Section 308 of the 1999 Nigerian Constitution
The first step to understanding corruption in
However, corruption is not the exclusive preserve of the government. Although most Nigerians condemn corruption as a practice of the “Big Men” and government officials, most of the population are willing accomplices. There is an inherent hypocrisy among Nigerians about corruption. Most citizens acknowledge that corruption is an impediment to
Once an individual lands a government job, (s)he will be inundated with near irresistible requests for ‘assistance’, finance, contracts and material benefits from members of his or her society. To resist such requests would be to risk being ostracised by their own kinfolk. The community expects and encourages the selective and disproportionate distribution of the “benefits” of government finances to the relatives and community of the government official. The African extended family and patronage system ensures that a government official finds it culturally difficult to resist. If a government official condemns corruption and refuses to use government finances to enrich them self and their community, such an official would be denounced as foolish and would be derided for having nothing to show for their time in government. Negative comparisons would be drawn with other officials who (corruptly) enriched themselves, and the official would be asked why he was still living in the same one house while his colleagues in government have acquired ostentatious status symbols of their time in government such as cars and expensive houses at home and abroad.
The current generation of Nigerians do not desire governments or institutions which seek to inhibit their ability to illegally acquire wealth. Nigerians have become accustomed to the culture of corruption around them, and are very quick to condemn and dispense with governments that push the elimination of corruption as a major policy platform. The regime of Major-Generals Buhari and Idiagbon launched a severe and unprecedented anti-corruption campaign for over a year and a half between January 1984 and August 1985. They tried and imprisoned politicians that embezzled state funds. Before long, Nigerians were unhappy with the duo. Disapproval of their anti-corruption campaign was not explicit, but was subtly cotton wooled into ostensibly academic and sober critiques of their “high handed” and “repressive” nature. Nigerians celebrated when Buhari and Idiagbon were overthrown and replaced by a gap toothed armoured corps General from Minna named Ibrahim Babangida. Readers should not delude themselves into believing that General Abacha ran the most corrupt regime in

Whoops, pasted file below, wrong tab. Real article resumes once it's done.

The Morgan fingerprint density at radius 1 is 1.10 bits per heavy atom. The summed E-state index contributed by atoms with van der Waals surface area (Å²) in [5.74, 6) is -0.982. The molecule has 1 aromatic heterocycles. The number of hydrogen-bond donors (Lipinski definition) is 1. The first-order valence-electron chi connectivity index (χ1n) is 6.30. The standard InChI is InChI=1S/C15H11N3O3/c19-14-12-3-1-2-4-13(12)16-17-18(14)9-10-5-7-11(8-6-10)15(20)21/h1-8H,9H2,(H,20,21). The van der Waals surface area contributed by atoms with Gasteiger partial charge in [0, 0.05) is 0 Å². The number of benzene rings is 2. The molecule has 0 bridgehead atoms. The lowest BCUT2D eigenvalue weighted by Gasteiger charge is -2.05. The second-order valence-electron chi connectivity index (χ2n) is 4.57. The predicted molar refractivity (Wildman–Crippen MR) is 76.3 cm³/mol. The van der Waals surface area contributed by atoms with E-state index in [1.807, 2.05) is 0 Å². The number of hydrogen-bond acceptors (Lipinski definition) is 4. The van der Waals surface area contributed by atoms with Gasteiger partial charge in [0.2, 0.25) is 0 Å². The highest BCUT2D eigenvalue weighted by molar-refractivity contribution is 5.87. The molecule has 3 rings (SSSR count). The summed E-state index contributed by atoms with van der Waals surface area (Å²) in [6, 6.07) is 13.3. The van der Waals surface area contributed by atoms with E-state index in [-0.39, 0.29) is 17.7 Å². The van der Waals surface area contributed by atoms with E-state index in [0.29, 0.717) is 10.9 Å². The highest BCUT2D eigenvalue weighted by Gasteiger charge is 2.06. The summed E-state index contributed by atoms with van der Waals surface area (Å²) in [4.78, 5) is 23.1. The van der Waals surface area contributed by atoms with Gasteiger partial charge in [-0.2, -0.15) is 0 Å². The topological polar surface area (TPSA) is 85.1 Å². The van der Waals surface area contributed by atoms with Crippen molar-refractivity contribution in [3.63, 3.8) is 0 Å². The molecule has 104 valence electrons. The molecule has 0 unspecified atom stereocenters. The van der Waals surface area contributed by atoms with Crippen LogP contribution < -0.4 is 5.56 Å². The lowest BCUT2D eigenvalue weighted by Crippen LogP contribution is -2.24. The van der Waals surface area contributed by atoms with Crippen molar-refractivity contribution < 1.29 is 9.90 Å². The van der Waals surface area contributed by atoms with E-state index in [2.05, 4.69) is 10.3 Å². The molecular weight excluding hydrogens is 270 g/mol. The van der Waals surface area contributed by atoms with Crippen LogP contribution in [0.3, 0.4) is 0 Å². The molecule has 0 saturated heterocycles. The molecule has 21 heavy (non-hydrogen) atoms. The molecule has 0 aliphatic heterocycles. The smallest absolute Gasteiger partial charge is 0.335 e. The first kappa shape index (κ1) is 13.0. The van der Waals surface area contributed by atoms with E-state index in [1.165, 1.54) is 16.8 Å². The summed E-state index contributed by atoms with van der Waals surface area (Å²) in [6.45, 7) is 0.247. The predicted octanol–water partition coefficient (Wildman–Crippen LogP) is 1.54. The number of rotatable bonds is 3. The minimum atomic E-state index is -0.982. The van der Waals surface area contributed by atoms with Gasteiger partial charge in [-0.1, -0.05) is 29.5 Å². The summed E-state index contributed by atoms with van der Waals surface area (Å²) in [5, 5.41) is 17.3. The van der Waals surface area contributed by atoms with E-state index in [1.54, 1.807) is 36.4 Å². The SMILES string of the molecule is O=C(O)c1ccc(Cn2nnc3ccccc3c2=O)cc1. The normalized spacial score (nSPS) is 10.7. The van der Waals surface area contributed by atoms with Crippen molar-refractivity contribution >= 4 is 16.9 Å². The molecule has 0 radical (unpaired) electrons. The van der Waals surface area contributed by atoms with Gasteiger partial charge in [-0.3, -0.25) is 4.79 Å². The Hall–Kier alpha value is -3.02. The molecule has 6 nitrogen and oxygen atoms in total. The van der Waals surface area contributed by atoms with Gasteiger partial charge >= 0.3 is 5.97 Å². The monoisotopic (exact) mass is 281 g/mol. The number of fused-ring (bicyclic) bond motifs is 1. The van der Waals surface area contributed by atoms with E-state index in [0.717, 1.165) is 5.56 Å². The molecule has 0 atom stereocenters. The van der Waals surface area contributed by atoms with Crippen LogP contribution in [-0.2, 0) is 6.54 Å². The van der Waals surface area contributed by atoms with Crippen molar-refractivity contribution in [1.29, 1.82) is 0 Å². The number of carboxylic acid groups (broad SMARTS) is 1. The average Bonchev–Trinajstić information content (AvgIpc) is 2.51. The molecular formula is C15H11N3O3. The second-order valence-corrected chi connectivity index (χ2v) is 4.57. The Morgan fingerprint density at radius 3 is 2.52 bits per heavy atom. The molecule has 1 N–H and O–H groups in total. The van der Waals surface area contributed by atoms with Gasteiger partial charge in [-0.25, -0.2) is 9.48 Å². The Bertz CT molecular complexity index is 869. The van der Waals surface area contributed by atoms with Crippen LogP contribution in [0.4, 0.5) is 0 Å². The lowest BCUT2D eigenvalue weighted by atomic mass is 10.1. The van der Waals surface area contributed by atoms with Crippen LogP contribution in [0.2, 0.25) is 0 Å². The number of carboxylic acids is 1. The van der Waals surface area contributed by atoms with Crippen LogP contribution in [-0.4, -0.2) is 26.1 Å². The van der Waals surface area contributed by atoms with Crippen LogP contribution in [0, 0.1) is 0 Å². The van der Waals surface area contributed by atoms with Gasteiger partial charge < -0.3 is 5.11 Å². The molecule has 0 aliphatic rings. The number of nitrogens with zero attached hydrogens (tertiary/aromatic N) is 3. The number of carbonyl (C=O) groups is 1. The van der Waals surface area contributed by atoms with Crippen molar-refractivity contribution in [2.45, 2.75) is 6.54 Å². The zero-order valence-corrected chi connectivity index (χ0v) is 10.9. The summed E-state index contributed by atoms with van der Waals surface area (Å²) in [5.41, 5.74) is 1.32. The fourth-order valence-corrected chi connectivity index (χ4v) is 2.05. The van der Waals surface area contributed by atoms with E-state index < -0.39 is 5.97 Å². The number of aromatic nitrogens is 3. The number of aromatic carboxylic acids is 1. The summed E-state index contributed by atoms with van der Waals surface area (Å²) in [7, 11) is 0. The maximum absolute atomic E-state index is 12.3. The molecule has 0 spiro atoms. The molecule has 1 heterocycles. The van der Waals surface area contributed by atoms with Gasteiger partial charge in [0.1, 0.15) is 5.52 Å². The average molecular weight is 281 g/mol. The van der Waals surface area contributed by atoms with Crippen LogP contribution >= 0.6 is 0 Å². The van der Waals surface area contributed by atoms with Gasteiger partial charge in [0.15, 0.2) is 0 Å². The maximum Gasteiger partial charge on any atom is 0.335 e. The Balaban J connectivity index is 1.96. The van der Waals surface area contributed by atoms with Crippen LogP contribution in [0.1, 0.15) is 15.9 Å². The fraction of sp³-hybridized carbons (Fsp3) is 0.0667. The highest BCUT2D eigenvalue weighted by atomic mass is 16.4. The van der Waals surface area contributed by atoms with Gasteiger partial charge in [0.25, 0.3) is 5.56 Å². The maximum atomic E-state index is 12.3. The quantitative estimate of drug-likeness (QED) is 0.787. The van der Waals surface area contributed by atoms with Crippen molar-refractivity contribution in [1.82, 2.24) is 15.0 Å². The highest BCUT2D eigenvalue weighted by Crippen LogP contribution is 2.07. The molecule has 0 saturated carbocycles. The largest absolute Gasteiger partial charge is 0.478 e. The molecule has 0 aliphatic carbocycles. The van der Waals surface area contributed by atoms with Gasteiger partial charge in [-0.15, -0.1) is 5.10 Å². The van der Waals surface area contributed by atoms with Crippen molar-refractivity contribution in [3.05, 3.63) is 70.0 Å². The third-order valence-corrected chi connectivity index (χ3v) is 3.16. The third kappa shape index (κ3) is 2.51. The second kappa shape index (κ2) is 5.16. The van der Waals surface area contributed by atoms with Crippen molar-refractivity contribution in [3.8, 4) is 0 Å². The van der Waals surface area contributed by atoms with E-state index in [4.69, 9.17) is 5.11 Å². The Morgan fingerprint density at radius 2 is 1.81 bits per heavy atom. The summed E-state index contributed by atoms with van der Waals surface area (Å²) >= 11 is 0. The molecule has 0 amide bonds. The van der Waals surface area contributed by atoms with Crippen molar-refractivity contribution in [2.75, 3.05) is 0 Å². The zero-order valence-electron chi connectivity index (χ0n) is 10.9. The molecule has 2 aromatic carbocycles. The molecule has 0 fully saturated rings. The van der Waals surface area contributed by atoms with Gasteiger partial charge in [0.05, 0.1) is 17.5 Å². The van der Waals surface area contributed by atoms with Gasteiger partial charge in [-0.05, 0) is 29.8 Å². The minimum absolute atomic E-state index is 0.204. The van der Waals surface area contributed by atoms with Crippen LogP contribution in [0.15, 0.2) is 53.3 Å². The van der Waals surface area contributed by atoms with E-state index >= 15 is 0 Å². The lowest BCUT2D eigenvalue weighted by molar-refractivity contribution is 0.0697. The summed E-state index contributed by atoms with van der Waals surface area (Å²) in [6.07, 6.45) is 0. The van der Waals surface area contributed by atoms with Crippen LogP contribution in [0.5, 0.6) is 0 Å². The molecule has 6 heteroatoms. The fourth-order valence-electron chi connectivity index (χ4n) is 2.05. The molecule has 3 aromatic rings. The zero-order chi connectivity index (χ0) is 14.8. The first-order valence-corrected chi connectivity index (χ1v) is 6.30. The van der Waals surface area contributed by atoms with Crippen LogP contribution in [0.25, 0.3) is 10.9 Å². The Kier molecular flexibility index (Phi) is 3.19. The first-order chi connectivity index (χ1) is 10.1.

The current anti-corruption efforts of the EFCC and ICPC are derided for being “selective” and for not catching every corrupt individual. These unsophisticated criticisms are the moral equivalent of a bank robber objecting to his arrest by the police on the grounds that other bank robbers whom the police have not arrested are still on the loose. The author is of the opinion that most Nigerians should be grateful for this “selective” prosecution by the EFCC because if every corrupt Nigerian adult was arrested: (i) there would not be enough prisons and detention space to hold them, and (ii) a great deal of the workforce would be behind bars.
A WAY FORWARD?
Western nations have lower levels of corruption not only because their law enforcement authorities are more zealous. The psyche of their citizens is different from that of the Nigerian. The
What can be done for